now lost. If so, the book can have differed in no material point from the common legendary account of Buddha's early career. In § 8 the Pen-ping is quoted in reference to the selection of Buddha's birth-place; in § 11 the dream of Mâyâ at the conception of the child is referred to. In § 23 there is the history of Asita and his horoscope. In § 27 the trial in athletic sports. In § 29 the enjoyment of the prince in his palace for ten years. In § 31 the account of the excursion beyond the walls and the sights of suffering. In § 33 the interview with his father before his flight from the palace. In § 38 the act of cutting his hair with his sword and the intervention of Sakra. In § 39 his exchange of garments with the hunter. In § 40 his visit to the Rishis in the snowy mountains. In § 41 the account of his six years' fast at Gayâ. In § 44 there is allusion to the Nâgas Kalika and Mukilinda. In § 46 the rice milk given by the two daughters of Sugâta. Here the quotations from the Pen-hing conic to an end. We can scarcely doubt therefore that this work ended with the account of the supreme enlightenment of Buddha. It is said that the Fo-pen-hing was in five kiouen; it could not therefore have been a short abstract, but must have been a complete history of Buddha from his birth to the period of his victory over Mâra. It would thus correspond with what is termed the 'intermediate epoch,' in the Southern records. We may conclude therefore that such a life of Buddha was in circulation in India in a written form at or before the beginning of our era. It was brought thence by Ku-fa-lan, and translated into Chinese A.D. 67-70. M. Stanislas Julien, in the well-known communication found on p. xvii n. of the translation of the Lalita Vistara from Tibetan by M. Foucaux, speaks of this work as the first version of the Lalita Vistara into Chinese.
We have next to consider a work translated into Chinese by two Sramanas from India in the year A.D. 194, and named
[paragraph continues] This work belongs to case lxviii in my Catalogue of the Buddhist Tripitaka, and is numbered 664 by Mr. Bunyiu Nanjio. It was translated by Ku-ta-lih (Mahâbâla) and Kong-mang-tsiang. As the title indicates, it is a brief memoir of Buddha's preparatory career (i.e. preparatory to his enlightenment), in two parts 1 and seven vargas. It is stated in the work, Kao-săng-fu, K. i, fol. 8/1, that this book was brought from Kapilavastu by the Sramana Dharmaphala (Tan-kwo). This is also repeated in the work Lai-tai-san-pao, K. iv, fol. 18. The opening scene therefore lies in Kapilavastu. Its language is sufficiently exaggerated, but not to that wearisome degree found in the later Sûtras. It begins with the nomination of Buddha by Dîpaṅkara, and ends with the defeat of Mâra under the tree of knowledge. It therefore includes both the distant and the intermediate epochs. I shall give the headings of the seven vargas, with some remarks on the character of the narrative.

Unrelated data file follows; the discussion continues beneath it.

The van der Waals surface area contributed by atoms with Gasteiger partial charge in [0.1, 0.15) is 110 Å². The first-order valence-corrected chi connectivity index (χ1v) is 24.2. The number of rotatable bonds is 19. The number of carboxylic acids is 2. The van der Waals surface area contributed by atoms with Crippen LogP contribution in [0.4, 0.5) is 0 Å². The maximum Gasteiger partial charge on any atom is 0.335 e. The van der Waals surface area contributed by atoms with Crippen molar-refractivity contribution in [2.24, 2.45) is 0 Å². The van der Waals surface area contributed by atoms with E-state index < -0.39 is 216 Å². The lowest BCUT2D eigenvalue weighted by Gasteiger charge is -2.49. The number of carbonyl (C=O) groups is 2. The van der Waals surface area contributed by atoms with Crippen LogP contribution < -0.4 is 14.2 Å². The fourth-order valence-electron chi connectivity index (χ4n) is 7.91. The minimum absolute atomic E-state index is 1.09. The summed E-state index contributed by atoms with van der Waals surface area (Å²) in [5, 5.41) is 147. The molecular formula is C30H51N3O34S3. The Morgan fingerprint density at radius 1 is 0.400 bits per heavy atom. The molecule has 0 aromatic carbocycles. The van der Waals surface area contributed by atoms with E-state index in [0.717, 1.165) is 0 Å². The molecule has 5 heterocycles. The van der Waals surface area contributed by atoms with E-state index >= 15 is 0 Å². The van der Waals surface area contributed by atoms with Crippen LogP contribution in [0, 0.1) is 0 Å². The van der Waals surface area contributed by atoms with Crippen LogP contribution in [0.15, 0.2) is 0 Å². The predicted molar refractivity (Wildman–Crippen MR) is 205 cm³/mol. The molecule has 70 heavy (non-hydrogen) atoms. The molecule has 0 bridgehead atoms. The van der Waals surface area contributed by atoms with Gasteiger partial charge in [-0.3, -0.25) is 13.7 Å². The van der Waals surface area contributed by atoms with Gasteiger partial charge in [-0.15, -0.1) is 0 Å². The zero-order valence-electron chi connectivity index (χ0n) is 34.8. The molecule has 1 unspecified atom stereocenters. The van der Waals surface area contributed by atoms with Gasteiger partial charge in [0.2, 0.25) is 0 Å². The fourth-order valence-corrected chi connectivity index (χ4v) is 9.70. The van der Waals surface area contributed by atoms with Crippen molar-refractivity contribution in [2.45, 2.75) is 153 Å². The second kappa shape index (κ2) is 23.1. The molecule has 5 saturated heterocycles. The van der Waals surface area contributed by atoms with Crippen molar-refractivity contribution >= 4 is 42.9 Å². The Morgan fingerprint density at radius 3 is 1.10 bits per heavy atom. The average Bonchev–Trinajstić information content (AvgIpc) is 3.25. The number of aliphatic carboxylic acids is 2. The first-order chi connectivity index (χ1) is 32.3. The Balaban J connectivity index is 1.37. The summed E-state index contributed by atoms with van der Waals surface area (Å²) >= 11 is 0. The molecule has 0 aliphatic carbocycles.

Varga 1 (pp. 1-9). 'Exhibiting change.' The scene is laid in Kapilavastu, in the Nyagrodha Vihâra. Surrounded by a vast assembly of disciples, Buddha enquires of Maudgalyâyana, 'Can you for the sake of all living things 2 declare the origin of my career (pen k’i)?' On this Maudgalyâyana, addressing Buddha in the usual orthodox way, asks him to recite the history in virtue of his own inherent spiritual power. On this Buddha declares how he had been born during innumerable kalpas in every character of life for the sake of stemming the tide of lust and covetousness which engulphed the world, and by a life of continual progress through the exercise of the virtues of wisdom, patience, charity, &c. had arrived at the final condition of enlightenment. He then gives the history of his nomination when Dîpaṅkara was Buddha, and of his successive births until finally, after having been born as Vessantara, he occupied the Tushita heaven, and thence descended to be
born in Kapilavastu as the Bodhisattva about to accomplish his career as Buddha.